zarb e azb gave free hand to kill civilians in Balochistan.

    Blast count is now more focused on paki military installations.

    N Shariff has learned it good the last time he tried to kick an army man in the rear..N.Shariff went in exile to his daddies in UAE .He is smart to play his innings this time. He wont step on the armies nerve this time.
    So yes, pakistan may not go under martial law if n.shariff is stooping at the current levels to the army chief and let the army control the puppet govt.
     
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  12. Rowdy

    Rowdy Co ja kurwa czytam! Senior Member

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    :lol:
    wait till the next boom...this pakistan changing narrative will die out too.
     
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  13. Srinivas_K

    Srinivas_K Senior Member Senior Member

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    Change forever?

    They are only going after jihadists who are harming their interests. They still keep the doctrines of using non state actors against India in tact.
     
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  14. Mikesingh

    Mikesingh Senior Member Senior Member

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    And this is what the loudmouth Pak Chief, Sharif has done to the townships in Pakistan's North West during Op Zarb e Azb. Despicable and unacceptable collateral damage, where hundreds of innocent civilians - men women and children - have been killed in the crossfire. Using F-16s, massive artillery barrages and tanks to pummel the towns and villages is not what a good general with sound military strategy does.

    This can be construed as a failure of epic proportions. Killing a few militants at the expense of destroying whole villages and killing and displacing thousands of civilians. Will these towns and homes ever be rebuilt? It would cost the earth to do it.

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    And this man in the middle, Sharif seems to be happy at what he's done!

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    Sucks, what?
     
  15. I_PLAY_BAD

    I_PLAY_BAD Regular Member

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    And I assume you also know who convinced the common men to believe what they think about India.
    That is the real problem. India did not threaten Pakistan openly ever. What we have been doing is giving replies.
    And, we decimated them when they attacked us first. To hide this incompetency the all powerful Puny Army and the government threw a barrage of lies to their citizens which is the root cause of their current generation's hatred towards India.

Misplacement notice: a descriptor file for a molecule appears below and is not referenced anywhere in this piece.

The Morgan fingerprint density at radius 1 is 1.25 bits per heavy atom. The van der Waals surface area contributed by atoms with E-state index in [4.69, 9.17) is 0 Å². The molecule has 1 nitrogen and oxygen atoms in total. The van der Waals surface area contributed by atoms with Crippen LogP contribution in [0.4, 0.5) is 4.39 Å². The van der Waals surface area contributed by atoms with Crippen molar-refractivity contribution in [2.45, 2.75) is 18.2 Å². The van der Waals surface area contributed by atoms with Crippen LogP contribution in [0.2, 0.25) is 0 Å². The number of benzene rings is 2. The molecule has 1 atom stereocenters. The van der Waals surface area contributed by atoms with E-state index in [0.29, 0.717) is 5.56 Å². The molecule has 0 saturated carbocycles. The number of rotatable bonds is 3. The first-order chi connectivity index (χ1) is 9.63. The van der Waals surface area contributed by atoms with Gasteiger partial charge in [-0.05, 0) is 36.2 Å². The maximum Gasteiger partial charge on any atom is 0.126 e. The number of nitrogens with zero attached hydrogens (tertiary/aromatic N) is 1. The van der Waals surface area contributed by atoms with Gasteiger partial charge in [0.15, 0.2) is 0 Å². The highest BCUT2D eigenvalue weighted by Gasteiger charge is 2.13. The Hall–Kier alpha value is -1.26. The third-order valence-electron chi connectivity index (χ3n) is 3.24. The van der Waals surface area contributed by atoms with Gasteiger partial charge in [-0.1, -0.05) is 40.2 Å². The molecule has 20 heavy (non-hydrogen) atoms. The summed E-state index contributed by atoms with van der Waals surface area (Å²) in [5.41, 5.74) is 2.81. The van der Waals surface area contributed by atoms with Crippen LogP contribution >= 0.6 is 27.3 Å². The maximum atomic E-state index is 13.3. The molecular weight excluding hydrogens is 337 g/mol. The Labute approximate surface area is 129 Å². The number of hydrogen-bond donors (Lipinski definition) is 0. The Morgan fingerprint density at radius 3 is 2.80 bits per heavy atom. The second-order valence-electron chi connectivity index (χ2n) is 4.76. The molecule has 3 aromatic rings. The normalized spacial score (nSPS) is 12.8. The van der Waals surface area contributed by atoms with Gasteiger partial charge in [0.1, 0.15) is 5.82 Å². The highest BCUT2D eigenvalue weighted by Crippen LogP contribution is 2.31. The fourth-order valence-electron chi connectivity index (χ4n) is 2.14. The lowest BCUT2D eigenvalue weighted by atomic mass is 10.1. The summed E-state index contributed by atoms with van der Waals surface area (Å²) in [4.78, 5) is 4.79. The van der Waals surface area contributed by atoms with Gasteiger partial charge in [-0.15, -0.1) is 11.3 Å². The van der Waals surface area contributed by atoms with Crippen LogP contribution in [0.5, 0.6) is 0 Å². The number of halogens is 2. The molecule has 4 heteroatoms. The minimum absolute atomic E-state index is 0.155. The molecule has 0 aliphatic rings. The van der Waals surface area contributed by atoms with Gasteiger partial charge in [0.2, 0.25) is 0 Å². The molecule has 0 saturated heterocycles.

And it clearly seems that this Raheel pig-face Sharif is continuing that tradition.
     
  16. brational

    brational Regular Member

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    Nothing wrong with this. Every Bakistani wanted this including those who got hit. Bakistan is going to become a true Islamic State in the line of ISIS. They are in the process of elimination of the final hurdle i.e. Balochis and Pusthuns.
     
  17. FRYCRY

    FRYCRY Regular Member

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    No matter how many theories we will make but the fact is that now no one will dare to speak against army even if they have suffered cuz they know a bullet is waiting for them........ this zarb e azb was a real bold step despite being a poor country pakistan is spending too much on this mission to throw terror out of their land....... we need same operation in kashmir kill nd dump is the best strategy to keep kashmir with us or else these kashmiris are so blood thirsty that they will carry out mumbai type attacks on our mainland on ISI orders
     
  18. I_PLAY_BAD

    I_PLAY_BAD Regular Member

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    Stop your BS man.
    You are sounding like a grandma.
    While Pakis eliminate Taliban they still nurture LeT and Hizb. Are you blind to that ?
    Given the fact that all terrorists help each other how can this Zarb-e-Azb be complete and effective if LeT and other terror funding organizations are still active in Pakistan ?
    You think Kashmiris carried out Mumbai attacks. What the hell man ?
    Are you acting like a fool or are you a fool in reality ?
     
    Mikesingh likes this.
  19. sachin458377

    sachin458377 Regular Member

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    Ya sure pakistan will change into many countries such as sind, balochistan, multan,Khyber-Pakhtunkhwa Province ,Gilgit-Baltistan and offcourse india
     
  20. hit&run

    hit&run Elite Member Elite Member

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    Pakistanis need some one to fix them once or twice every decade.
     
  21. saty

    saty Tihar Jail Banned

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    :rofl::rofl:
    [​IMG]

    Original